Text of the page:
The Purpose of God

Answer to Correspondence—You ask: “If the purpose of God was that Christ should come into the world to make atonement for sin, how could Israel receive an offer of the kingdom and the King, when the setting up of the kingdom was an impossibility until the work of the cross was accomplished?”

The setting up of the kingdom was not “an impossibility until the work of the cross was accomplished.” During the first four thousand years of fallen man’s history he was on probation. The last test which was applied was the sending of Christ into the world. He, the Shepherd of the sheep, entered by the door, the appointed way, marked out by prophetic testimony. Born King of the Jews, He was presented to Israel, bearing unquestionable credentials. The common people, in their selfishness, would have made Him a king, that they might have their slothful and godless souls surfeited with bread; but they had no desires after God, and He who “knew what was in man” would not trust them. The leaders from whom He should have received the kingdom were hostile to Him from the outset, and therefore the only crown they gave Him was one of thorns, the only throne He received at their hands was a cross. He could have taken the kingdom by power, as He will do in the coming day, but that would have interfered with the responsibility and probation of the creature, and therefore He was led as a lamb to the slaughter, and as a sheep dumb before her shearers, He opened not His mouth. This test, applied to man, brought to light the great truth that there was no good in the flesh, and that man would not have God even in grace and love.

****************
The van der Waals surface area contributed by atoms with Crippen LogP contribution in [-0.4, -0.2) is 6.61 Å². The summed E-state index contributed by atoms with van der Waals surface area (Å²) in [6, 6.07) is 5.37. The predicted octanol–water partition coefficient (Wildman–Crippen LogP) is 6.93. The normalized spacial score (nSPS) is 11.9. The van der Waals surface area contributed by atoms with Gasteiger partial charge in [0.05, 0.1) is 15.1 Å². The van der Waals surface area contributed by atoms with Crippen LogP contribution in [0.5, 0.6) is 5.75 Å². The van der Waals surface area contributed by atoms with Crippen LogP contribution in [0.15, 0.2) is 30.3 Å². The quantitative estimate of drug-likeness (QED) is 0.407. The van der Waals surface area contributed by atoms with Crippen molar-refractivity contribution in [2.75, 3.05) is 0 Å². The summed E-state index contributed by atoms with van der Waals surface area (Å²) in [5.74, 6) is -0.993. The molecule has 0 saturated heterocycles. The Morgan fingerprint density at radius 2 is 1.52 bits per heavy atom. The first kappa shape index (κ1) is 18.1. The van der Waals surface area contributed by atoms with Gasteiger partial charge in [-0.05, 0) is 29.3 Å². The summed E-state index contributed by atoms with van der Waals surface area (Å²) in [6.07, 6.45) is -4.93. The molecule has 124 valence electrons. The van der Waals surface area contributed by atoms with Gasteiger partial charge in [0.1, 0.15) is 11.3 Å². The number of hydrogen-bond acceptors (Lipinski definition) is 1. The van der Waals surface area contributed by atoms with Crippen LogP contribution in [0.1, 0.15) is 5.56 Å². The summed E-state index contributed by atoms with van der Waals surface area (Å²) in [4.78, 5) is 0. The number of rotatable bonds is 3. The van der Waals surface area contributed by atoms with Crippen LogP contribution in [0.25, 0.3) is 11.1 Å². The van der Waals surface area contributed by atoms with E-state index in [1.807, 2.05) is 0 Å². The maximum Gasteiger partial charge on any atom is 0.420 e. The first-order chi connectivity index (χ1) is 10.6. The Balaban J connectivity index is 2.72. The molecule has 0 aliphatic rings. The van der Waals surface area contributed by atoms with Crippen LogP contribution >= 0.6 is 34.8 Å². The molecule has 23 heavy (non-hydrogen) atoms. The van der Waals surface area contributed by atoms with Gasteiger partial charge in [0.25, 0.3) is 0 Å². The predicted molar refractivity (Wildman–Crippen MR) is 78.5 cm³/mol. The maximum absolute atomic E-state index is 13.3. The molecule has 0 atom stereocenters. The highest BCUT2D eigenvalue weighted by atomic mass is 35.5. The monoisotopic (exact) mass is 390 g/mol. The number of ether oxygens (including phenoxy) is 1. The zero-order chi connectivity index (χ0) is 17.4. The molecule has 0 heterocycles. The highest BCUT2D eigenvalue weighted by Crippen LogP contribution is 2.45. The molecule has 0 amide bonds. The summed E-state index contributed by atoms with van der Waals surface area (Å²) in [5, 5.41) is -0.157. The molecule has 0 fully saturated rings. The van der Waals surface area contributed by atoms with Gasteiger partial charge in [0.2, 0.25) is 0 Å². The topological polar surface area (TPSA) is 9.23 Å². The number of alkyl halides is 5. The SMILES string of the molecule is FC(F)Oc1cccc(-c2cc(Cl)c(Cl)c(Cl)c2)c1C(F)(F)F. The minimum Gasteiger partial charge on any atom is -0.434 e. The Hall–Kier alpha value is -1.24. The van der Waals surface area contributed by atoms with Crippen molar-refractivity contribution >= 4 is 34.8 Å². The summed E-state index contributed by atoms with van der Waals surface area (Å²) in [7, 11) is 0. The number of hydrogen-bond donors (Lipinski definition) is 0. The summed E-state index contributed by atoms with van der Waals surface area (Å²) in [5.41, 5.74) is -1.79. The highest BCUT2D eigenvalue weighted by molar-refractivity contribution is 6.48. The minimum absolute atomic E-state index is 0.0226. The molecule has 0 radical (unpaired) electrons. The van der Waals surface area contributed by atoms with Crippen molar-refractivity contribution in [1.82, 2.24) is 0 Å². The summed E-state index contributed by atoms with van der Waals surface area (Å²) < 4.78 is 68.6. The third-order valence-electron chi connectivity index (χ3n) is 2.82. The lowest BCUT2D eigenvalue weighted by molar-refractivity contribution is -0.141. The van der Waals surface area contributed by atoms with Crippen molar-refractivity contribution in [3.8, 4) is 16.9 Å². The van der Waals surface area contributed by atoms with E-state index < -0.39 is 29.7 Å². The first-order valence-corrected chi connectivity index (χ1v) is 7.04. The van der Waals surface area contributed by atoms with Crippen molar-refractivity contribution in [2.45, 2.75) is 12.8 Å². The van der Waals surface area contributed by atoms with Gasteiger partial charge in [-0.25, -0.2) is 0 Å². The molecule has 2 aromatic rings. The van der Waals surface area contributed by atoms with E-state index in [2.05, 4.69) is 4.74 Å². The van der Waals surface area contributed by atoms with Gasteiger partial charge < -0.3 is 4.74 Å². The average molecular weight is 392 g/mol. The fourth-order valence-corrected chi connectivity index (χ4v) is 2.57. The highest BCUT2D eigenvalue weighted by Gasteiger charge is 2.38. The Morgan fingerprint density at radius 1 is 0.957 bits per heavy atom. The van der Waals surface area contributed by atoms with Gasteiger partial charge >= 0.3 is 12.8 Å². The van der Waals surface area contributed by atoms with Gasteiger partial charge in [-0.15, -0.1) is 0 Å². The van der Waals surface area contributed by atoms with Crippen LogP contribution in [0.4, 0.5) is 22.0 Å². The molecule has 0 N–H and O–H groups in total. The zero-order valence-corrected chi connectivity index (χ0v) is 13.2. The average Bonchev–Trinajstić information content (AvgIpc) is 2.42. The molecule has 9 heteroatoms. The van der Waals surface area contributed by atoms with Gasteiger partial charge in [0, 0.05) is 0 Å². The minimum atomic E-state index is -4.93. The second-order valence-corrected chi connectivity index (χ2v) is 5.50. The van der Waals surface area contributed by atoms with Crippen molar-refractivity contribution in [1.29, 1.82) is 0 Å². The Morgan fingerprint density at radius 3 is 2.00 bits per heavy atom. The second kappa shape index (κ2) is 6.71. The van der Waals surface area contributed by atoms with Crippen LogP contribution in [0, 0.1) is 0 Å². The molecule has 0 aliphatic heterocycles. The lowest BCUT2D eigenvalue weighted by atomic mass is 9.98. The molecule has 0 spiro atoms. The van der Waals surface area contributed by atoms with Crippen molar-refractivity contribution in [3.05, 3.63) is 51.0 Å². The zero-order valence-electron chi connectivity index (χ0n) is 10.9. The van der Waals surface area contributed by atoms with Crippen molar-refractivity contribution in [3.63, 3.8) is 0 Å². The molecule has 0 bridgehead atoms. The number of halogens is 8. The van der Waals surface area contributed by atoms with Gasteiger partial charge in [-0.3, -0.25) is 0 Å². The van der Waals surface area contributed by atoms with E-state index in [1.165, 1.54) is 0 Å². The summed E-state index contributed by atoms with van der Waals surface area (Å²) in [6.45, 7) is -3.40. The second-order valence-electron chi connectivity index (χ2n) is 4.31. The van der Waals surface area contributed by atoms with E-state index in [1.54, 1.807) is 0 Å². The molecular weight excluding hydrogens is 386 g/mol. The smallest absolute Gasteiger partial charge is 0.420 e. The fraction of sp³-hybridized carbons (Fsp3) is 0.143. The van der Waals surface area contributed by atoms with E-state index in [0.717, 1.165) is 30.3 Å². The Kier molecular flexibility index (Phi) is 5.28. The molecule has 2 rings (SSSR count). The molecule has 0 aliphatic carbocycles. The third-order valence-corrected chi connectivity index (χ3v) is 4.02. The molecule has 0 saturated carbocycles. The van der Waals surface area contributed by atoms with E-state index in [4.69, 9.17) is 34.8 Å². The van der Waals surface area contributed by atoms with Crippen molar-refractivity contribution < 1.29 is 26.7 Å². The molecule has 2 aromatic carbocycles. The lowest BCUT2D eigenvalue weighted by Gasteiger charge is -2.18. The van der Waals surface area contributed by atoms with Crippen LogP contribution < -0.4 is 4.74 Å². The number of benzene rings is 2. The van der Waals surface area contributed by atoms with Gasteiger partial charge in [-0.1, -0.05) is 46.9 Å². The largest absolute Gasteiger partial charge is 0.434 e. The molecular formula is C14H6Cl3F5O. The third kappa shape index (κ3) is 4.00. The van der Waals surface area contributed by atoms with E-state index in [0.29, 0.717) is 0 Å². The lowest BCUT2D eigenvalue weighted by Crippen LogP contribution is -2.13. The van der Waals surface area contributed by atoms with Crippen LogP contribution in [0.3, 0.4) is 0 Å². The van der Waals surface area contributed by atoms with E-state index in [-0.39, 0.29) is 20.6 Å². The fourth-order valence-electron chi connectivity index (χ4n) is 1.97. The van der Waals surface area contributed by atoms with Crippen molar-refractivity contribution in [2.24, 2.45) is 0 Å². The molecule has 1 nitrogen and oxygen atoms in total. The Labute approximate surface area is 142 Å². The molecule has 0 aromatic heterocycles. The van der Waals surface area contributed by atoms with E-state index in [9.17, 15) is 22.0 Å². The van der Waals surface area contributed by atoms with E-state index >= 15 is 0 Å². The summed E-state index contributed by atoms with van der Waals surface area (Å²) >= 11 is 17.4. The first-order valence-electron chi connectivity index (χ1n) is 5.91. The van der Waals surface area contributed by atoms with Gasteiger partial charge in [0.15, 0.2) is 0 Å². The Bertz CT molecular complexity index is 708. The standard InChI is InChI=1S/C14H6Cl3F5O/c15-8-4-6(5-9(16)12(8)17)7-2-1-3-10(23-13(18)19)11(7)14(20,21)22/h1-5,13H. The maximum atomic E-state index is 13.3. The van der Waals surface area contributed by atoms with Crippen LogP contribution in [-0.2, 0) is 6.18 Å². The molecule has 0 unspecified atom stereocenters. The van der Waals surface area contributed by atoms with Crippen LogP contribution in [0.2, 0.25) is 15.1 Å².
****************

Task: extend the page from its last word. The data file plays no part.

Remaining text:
This left room for the accomplishing of the purpose of God, and for putting everything on the ground of propitiation. The blessing of man no longer depends upon the creature’s fulfilment of his responsibilities, but upon the power of God witnessed in raising Christ from the dead. Even Israel will be taken up again on the principle of resurrection, though they will not live in the resurrection sphere, but in flesh and blood.

Another thing. Had the world received Christ, it would have proved man to be good at heart, and not a fallen, God-hating creature. But this is supposing an impossible case. Man was evil, and God knew it; and hence we find, all through the prophets, “the sufferings of Christ, and the glory that should follow.” Supposing man had received Christ, and propitiation still was a necessity on account of sins committed, this could have taken place at any time, for with the making of propitiation man had nothing whatever to do. Man’s rejection, scorn, spitting, scourging, was no part of that work. It was done between God and Christ alone. Man did not need to crucify Him in order that that should take place.

That it was done in connection with man’s rejection of Christ is true; for it pleased God to manifest in that one cross the enmity of the human heart and the love of His owns. Both are set before us in the death of the same blessed Person. But man being what he is, and God being what He is, no permanent blessing could have come apart from the work of redemption.